Citicorp may be down, but the nation's biggest banking company still likes to exercise its influence.
When Citicorp discovered that a leading analysts' group was supporting proposed acccounting rules that it opposes, it went into action.
Last Tuesday, eight influential stock analysts were invited to luncheon of salmon and fresh berries with Thomas E. Jones, Citicorp's top financial officer, and his senior aide, Roger W. Trupin, the company's controller.
The topic: a Financial Accounting Standards Board proposal that would require banks to take discounts on all problem loans, even those on which they expect to recover the entire principal.
While the analysts dined, they heard quiet arguments against the FASB exposure draft, titled "Accounting by Creditors for Impairment of a Loan." The accounting group is holding hearings on the proposal today. If the rules are adopted, they would become effective in early 1994.
Citicorp officials say it was unusual for them to engage in such dining-room lobbying. It believes, though, that endorsement of the proposal by the Association for Investment Management and Research justifies their solicitation of the group's members, mostly securities analysts.
"I'm sure Citicorp was educating us so we could all run and call our Congressman or write to [the Standards Board] or whatever," said an analyst who attended the luncheon.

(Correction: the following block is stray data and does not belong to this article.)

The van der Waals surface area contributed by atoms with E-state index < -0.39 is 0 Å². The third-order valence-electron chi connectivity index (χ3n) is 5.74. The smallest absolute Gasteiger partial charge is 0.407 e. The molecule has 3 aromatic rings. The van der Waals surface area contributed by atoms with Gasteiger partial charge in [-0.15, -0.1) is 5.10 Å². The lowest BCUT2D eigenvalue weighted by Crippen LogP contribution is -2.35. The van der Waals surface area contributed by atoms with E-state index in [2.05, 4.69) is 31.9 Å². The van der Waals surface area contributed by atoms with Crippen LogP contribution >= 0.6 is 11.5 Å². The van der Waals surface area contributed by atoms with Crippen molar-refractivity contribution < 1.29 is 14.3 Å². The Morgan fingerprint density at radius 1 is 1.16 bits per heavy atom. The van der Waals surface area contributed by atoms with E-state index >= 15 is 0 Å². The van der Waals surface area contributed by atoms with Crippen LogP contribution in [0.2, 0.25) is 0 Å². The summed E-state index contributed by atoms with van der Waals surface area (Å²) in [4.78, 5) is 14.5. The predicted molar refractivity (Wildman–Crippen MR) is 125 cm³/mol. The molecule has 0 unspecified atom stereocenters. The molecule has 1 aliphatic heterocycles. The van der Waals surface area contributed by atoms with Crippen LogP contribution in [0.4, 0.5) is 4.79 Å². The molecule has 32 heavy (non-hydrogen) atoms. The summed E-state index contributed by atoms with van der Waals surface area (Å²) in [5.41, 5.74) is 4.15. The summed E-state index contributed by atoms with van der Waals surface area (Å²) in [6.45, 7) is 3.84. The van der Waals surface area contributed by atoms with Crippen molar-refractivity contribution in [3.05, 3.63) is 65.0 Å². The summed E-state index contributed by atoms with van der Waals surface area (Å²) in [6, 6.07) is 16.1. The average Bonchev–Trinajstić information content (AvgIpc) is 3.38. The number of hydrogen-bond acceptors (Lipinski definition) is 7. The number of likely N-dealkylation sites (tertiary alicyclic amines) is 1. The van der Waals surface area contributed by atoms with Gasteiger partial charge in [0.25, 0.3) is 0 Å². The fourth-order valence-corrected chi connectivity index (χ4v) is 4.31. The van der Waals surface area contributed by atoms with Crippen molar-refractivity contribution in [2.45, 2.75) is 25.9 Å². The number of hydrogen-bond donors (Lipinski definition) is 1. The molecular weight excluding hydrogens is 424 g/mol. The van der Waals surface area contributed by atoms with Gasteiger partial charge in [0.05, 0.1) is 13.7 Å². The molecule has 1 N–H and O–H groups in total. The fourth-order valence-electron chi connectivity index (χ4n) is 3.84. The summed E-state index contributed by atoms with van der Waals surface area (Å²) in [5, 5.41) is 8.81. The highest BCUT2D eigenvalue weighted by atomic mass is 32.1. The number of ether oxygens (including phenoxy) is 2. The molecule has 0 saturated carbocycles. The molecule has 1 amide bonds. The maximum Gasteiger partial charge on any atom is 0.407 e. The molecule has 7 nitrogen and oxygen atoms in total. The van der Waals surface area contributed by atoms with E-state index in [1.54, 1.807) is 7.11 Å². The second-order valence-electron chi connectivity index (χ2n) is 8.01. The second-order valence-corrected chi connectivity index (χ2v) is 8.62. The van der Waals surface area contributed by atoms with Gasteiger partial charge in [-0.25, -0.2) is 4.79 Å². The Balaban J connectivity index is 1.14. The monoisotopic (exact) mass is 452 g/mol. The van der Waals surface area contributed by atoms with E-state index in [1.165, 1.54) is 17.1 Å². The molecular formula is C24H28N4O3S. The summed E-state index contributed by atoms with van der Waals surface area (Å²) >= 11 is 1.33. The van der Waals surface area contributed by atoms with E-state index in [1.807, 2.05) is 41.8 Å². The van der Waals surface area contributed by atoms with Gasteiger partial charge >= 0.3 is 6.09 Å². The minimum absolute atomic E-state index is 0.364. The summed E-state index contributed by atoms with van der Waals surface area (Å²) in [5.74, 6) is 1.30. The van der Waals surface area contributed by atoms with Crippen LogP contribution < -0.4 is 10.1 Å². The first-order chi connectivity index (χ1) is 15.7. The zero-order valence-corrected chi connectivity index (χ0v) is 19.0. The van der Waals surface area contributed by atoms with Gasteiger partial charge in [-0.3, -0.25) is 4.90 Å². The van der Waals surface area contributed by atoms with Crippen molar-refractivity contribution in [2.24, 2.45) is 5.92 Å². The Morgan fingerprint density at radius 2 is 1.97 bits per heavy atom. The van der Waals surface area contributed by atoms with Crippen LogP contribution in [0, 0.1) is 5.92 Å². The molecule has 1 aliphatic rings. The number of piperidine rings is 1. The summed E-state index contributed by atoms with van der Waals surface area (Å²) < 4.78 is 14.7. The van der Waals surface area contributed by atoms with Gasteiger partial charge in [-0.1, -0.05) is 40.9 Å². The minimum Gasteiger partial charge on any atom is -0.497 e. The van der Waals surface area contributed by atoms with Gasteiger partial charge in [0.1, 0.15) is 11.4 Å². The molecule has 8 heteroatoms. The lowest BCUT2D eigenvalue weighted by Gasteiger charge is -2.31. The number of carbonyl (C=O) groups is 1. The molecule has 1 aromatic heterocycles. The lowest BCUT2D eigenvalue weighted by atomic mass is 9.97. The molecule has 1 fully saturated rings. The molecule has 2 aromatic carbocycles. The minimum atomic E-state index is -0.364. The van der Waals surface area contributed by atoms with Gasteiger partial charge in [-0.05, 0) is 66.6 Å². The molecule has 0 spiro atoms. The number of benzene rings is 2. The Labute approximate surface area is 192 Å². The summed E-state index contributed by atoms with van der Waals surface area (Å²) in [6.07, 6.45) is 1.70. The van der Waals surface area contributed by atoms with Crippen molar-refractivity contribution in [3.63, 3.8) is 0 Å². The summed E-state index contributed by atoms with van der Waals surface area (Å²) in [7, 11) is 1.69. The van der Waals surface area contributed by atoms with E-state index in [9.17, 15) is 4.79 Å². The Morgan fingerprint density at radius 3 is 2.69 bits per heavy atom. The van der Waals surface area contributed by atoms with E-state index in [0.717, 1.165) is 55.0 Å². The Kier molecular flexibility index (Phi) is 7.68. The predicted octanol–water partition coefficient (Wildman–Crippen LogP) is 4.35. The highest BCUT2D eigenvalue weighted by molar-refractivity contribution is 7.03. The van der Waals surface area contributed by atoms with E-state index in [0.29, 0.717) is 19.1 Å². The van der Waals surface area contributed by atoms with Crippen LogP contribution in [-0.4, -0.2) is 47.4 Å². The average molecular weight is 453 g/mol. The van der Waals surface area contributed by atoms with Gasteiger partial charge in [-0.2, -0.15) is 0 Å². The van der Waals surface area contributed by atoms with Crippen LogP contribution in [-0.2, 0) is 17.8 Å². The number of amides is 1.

Problem with Forecasting
One of Citicorp's principal objections to the board's proposal, according to a nine-page letter it filed with the Connecticut-based group, is that it would require banks to forecast future cash flows for interest and principal on troubled loans in order to set a value.
The company says that, in effect, banks are being asked to heavily discount problem loans immediately, even if they stand to recover the full principal amount with reduced interest payments.
Banks now report loans at their historical value and gradually establish reserves or take writeoffs at their own initiative if it looks as if full principal will not be recovered.
Citicorp's Mr. Trupin said adoption of the impaired-loan rules would not immediately have an adverse effect on the bank company's earnings because the bank has already written down many of its problem loans.
But it could hurt in a future recession because banks would have to write down loans earlier.
"This kind of accounting could aggravate" banks' problems, he said.
Citicorp plans to comment at the public hearings on the proposal that are being held today. The board said it had received nearly 150 comment letters on the proposal. Thus far, however, only one analyst, Frank R. DeSantis, Jr. of Donaldson, Lufkin & Jenrette, has written to oppose the plan.
Mr. DeSantis, who attended last Tuesday's meeting, had already sent comments to the board opposing the proposal.